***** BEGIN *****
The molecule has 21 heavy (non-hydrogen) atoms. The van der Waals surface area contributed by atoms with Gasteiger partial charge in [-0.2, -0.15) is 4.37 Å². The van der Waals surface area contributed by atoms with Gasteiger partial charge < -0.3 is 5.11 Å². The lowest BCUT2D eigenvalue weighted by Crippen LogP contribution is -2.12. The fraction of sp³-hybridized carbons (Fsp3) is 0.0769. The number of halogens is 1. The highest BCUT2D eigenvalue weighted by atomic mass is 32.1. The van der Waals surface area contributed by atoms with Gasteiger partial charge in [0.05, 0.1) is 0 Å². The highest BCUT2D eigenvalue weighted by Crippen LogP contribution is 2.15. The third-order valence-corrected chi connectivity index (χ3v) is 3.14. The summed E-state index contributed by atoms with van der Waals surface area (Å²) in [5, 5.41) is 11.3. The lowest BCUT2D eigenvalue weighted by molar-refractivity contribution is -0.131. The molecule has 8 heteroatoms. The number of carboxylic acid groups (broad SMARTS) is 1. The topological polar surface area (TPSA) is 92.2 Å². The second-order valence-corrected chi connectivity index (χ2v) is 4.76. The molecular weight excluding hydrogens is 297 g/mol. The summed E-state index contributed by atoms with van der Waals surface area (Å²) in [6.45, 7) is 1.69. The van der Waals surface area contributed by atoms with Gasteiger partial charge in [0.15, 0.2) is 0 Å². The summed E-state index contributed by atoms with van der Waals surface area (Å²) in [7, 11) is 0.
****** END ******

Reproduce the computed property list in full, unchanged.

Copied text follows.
The molecule has 21 heavy (non-hydrogen) atoms. The van der Waals surface area contributed by atoms with Gasteiger partial charge in [-0.2, -0.15) is 4.37 Å². The van der Waals surface area contributed by atoms with Gasteiger partial charge < -0.3 is 5.11 Å². The lowest BCUT2D eigenvalue weighted by Crippen LogP contribution is -2.12. The fraction of sp³-hybridized carbons (Fsp3) is 0.0769. The number of halogens is 1. The highest BCUT2D eigenvalue weighted by atomic mass is 32.1. The van der Waals surface area contributed by atoms with Gasteiger partial charge in [0.05, 0.1) is 0 Å². The highest BCUT2D eigenvalue weighted by Crippen LogP contribution is 2.15. The third-order valence-corrected chi connectivity index (χ3v) is 3.14. The summed E-state index contributed by atoms with van der Waals surface area (Å²) in [5, 5.41) is 11.3. The lowest BCUT2D eigenvalue weighted by molar-refractivity contribution is -0.131. The molecule has 8 heteroatoms. The number of carboxylic acid groups (broad SMARTS) is 1. The topological polar surface area (TPSA) is 92.2 Å². The second-order valence-corrected chi connectivity index (χ2v) is 4.76. The molecular weight excluding hydrogens is 297 g/mol. The summed E-state index contributed by atoms with van der Waals surface area (Å²) in [6.45, 7) is 1.69. The van der Waals surface area contributed by atoms with Gasteiger partial charge in [0.15, 0.2) is 0 Å². The summed E-state index contributed by atoms with van der Waals surface area (Å²) in [7, 11) is 0.